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Update – Logitech has released a new version of the G29, called the G923. You can read our full review of the Logitech G923, and why it’s better than the G29 here.
The Logitech has been around for quite a bit of time now, and it has stood the test of time well. For the past five years, the G29 has had a good grip on the “My first racing wheel” consumer.
It positioned itself early on as the most consumer-friendly and budget-friendly racing wheel. And the reputation that Logitech had previously built with the G25 and G27 as a good quality, low-cost racing wheel manufacturer remained.
But come 2020, five years after its initial launch. Does the Logitech G29 still remain the king of entry-level racing wheels? We have owned a G920 for almost five years, and it’s been in regular rotation in our sim rig since day one.
Using this knowledge and our experience with other racing wheels, we give you our expert review of the Logitech G29 / G920.
What exactly is the Logitech G29 / G920
The Logitech G29 and the G920 are two racing wheels, which are both almost identical. The G29 is compatible with PlayStation consoles and PCs. And the G920 is the Xbox compatible racing wheel. Both look and function almost identically, with the exception of the PS4 having an extra dial on the front.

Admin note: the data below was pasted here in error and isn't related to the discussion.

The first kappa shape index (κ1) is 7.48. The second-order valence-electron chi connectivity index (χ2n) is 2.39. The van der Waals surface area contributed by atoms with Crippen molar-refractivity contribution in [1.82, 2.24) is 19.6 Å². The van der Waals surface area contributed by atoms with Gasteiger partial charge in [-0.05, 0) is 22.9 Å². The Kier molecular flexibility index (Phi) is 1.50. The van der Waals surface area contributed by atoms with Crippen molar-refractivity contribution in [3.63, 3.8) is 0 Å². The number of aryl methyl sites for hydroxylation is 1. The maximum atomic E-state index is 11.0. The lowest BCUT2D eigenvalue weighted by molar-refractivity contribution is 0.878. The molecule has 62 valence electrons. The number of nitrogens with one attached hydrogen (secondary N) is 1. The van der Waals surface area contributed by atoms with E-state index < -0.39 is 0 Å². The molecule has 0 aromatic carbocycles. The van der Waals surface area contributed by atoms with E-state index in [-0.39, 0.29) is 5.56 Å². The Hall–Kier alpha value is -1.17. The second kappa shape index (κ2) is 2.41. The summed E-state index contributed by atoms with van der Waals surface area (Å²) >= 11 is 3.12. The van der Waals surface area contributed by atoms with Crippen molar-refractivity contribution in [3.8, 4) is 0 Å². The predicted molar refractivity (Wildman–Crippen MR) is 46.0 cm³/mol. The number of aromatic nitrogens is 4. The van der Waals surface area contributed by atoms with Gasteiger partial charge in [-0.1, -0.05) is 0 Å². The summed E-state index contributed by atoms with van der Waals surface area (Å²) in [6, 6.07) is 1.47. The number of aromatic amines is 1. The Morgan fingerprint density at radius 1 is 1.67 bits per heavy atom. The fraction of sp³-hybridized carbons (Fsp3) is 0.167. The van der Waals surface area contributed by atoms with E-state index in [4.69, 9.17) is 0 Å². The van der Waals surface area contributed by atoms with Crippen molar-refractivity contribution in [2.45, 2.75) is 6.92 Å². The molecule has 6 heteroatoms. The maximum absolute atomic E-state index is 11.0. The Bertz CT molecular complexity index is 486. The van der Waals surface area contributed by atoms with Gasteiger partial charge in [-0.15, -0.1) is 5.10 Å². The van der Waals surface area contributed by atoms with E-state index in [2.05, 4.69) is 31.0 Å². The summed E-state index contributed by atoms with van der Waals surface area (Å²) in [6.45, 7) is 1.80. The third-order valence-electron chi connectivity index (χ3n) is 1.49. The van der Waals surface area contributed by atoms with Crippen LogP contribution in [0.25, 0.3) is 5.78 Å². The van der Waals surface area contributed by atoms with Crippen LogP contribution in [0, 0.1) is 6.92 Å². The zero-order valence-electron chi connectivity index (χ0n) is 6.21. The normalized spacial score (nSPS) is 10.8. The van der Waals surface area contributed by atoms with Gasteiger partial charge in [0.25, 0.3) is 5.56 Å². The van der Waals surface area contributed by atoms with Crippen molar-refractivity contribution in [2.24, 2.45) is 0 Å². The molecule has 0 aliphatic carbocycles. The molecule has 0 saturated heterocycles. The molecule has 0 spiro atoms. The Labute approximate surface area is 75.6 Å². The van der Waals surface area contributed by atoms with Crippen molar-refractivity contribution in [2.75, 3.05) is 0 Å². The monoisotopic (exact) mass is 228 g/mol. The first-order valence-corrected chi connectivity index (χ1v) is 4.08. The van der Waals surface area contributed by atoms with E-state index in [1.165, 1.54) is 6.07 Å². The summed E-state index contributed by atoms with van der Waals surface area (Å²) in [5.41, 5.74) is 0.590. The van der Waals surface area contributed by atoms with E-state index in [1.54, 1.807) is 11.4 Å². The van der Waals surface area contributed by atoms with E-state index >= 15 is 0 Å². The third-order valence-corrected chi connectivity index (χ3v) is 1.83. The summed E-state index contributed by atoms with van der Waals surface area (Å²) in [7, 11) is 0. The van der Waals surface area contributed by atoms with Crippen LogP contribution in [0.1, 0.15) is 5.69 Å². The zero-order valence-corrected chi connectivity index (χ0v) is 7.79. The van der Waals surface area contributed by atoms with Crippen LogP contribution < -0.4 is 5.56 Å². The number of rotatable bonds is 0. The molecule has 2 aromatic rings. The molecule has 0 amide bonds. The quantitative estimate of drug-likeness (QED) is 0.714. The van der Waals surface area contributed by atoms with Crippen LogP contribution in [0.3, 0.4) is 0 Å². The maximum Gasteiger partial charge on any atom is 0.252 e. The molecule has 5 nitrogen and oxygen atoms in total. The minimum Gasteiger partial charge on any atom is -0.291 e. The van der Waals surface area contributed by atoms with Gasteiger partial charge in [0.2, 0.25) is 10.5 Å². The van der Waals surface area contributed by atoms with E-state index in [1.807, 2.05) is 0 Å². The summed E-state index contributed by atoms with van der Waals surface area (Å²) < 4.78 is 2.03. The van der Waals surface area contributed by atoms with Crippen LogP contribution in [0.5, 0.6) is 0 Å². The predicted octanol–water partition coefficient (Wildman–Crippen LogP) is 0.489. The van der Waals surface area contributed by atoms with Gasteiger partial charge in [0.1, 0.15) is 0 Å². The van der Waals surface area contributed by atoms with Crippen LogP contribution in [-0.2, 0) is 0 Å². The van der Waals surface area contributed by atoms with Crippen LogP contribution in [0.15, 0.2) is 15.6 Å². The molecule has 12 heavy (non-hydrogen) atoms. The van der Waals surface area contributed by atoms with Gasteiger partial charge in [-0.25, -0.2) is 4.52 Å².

Ultimately, they are gear driven racing wheels, which are designed for an entry-level sim racer audience. They certainly won’t win any awards for their force feedback when compared to some of the more expensive sim racing wheels. But that isn’t the point of these products.
The main reason for these racing wheels existing is to cater for the huge audience of casual sim racers. Not every sim racer is a complete crazy enthusiast like us! There is a huge audience of racers who like to chill out and use a racing wheel to race every now and then.
That is the crowd that these two racing wheels are meant for. And with that in mind, Logitech did a fantastic job of achieving what they set out to achieve. Let’s delve deeper and review all aspects of this racing wheel bundle.
Our experience with the Logitech G29 / G920
We started our sim racing journey way back in the times of the G27. But when the much revamped G29 came out we snapped one up. First and foremost, we thoroughly enjoyed our G27 racing days, so it was natural to want the newer version.
Secondly, we weren’t as invested in sim racing back then. I only owned a couple of wheels, so I was still in that beginner phase.
Since buying the G29, we’ve gone on to own and drive with a complete range of racing wheels. From Thrustmaster equivalents, up to the extreme power of Fanatec’s direct-drive racing wheels. But we have always kept our humble G920, and it still gets it’s time in the spotlight from time to time.
As you can see, we’ve spent hundreds of hours racing with this racing wheel. And to be honest, we’ve generally enjoyed our time with it. There are a few areas which we didn’t enjoy. I’ll touch on them later. But all in all it’s a great package for anyone setting out on their racing journey.